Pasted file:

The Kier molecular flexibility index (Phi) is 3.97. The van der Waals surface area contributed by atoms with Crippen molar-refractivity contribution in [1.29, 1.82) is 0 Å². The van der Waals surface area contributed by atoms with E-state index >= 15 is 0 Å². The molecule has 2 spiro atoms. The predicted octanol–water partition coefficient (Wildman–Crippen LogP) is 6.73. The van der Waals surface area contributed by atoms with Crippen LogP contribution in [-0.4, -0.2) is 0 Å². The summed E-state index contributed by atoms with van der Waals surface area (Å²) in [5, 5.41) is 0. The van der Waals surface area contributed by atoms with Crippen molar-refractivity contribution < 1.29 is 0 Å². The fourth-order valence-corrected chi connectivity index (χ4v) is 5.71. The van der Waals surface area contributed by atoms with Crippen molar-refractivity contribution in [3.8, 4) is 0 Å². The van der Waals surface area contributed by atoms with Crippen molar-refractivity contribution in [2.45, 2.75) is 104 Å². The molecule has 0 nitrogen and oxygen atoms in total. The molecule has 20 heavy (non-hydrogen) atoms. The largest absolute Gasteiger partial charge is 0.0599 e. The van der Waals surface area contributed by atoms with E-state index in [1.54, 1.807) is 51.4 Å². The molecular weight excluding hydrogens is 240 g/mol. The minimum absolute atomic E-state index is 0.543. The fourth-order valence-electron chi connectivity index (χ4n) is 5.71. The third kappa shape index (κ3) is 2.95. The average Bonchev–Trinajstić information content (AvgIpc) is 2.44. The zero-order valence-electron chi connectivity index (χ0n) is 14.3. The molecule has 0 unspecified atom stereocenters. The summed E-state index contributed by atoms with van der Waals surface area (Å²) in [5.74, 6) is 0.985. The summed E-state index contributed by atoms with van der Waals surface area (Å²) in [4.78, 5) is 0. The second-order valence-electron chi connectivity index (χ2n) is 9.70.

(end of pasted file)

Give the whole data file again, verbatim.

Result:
The Kier molecular flexibility index (Phi) is 3.97. The van der Waals surface area contributed by atoms with Crippen molar-refractivity contribution in [1.29, 1.82) is 0 Å². The van der Waals surface area contributed by atoms with E-state index >= 15 is 0 Å². The molecule has 2 spiro atoms. The predicted octanol–water partition coefficient (Wildman–Crippen LogP) is 6.73. The van der Waals surface area contributed by atoms with Crippen LogP contribution in [-0.4, -0.2) is 0 Å². The summed E-state index contributed by atoms with van der Waals surface area (Å²) in [5, 5.41) is 0. The van der Waals surface area contributed by atoms with Crippen molar-refractivity contribution < 1.29 is 0 Å². The fourth-order valence-corrected chi connectivity index (χ4v) is 5.71. The van der Waals surface area contributed by atoms with Crippen molar-refractivity contribution in [3.8, 4) is 0 Å². The van der Waals surface area contributed by atoms with Crippen molar-refractivity contribution in [2.45, 2.75) is 104 Å². The molecule has 0 nitrogen and oxygen atoms in total. The molecule has 20 heavy (non-hydrogen) atoms. The largest absolute Gasteiger partial charge is 0.0599 e. The van der Waals surface area contributed by atoms with E-state index in [1.54, 1.807) is 51.4 Å². The molecular weight excluding hydrogens is 240 g/mol. The minimum absolute atomic E-state index is 0.543. The fourth-order valence-electron chi connectivity index (χ4n) is 5.71. The third kappa shape index (κ3) is 2.95. The average Bonchev–Trinajstić information content (AvgIpc) is 2.44. The zero-order valence-electron chi connectivity index (χ0n) is 14.3. The molecule has 0 unspecified atom stereocenters. The summed E-state index contributed by atoms with van der Waals surface area (Å²) in [5.74, 6) is 0.985. The summed E-state index contributed by atoms with van der Waals surface area (Å²) in [4.78, 5) is 0. The second-order valence-electron chi connectivity index (χ2n) is 9.70.